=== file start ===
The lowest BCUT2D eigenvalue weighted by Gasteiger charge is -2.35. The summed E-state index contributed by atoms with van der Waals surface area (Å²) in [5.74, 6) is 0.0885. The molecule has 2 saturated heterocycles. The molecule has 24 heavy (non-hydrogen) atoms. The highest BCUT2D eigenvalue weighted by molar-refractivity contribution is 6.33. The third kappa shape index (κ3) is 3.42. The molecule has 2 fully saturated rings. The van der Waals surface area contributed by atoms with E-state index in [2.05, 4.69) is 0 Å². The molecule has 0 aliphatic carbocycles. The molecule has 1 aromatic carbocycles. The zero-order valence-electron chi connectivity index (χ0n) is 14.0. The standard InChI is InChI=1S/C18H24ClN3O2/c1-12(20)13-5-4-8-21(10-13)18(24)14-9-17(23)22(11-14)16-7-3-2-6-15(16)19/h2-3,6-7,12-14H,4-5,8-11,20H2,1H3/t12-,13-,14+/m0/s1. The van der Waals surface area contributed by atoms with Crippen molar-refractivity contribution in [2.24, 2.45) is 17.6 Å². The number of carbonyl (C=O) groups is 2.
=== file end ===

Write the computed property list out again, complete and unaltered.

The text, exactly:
The lowest BCUT2D eigenvalue weighted by Gasteiger charge is -2.35. The summed E-state index contributed by atoms with van der Waals surface area (Å²) in [5.74, 6) is 0.0885. The molecule has 2 saturated heterocycles. The molecule has 24 heavy (non-hydrogen) atoms. The highest BCUT2D eigenvalue weighted by molar-refractivity contribution is 6.33. The third kappa shape index (κ3) is 3.42. The molecule has 2 fully saturated rings. The van der Waals surface area contributed by atoms with E-state index in [2.05, 4.69) is 0 Å². The molecule has 0 aliphatic carbocycles. The molecule has 1 aromatic carbocycles. The zero-order valence-electron chi connectivity index (χ0n) is 14.0. The standard InChI is InChI=1S/C18H24ClN3O2/c1-12(20)13-5-4-8-21(10-13)18(24)14-9-17(23)22(11-14)16-7-3-2-6-15(16)19/h2-3,6-7,12-14H,4-5,8-11,20H2,1H3/t12-,13-,14+/m0/s1. The van der Waals surface area contributed by atoms with Crippen molar-refractivity contribution in [2.24, 2.45) is 17.6 Å². The number of carbonyl (C=O) groups is 2.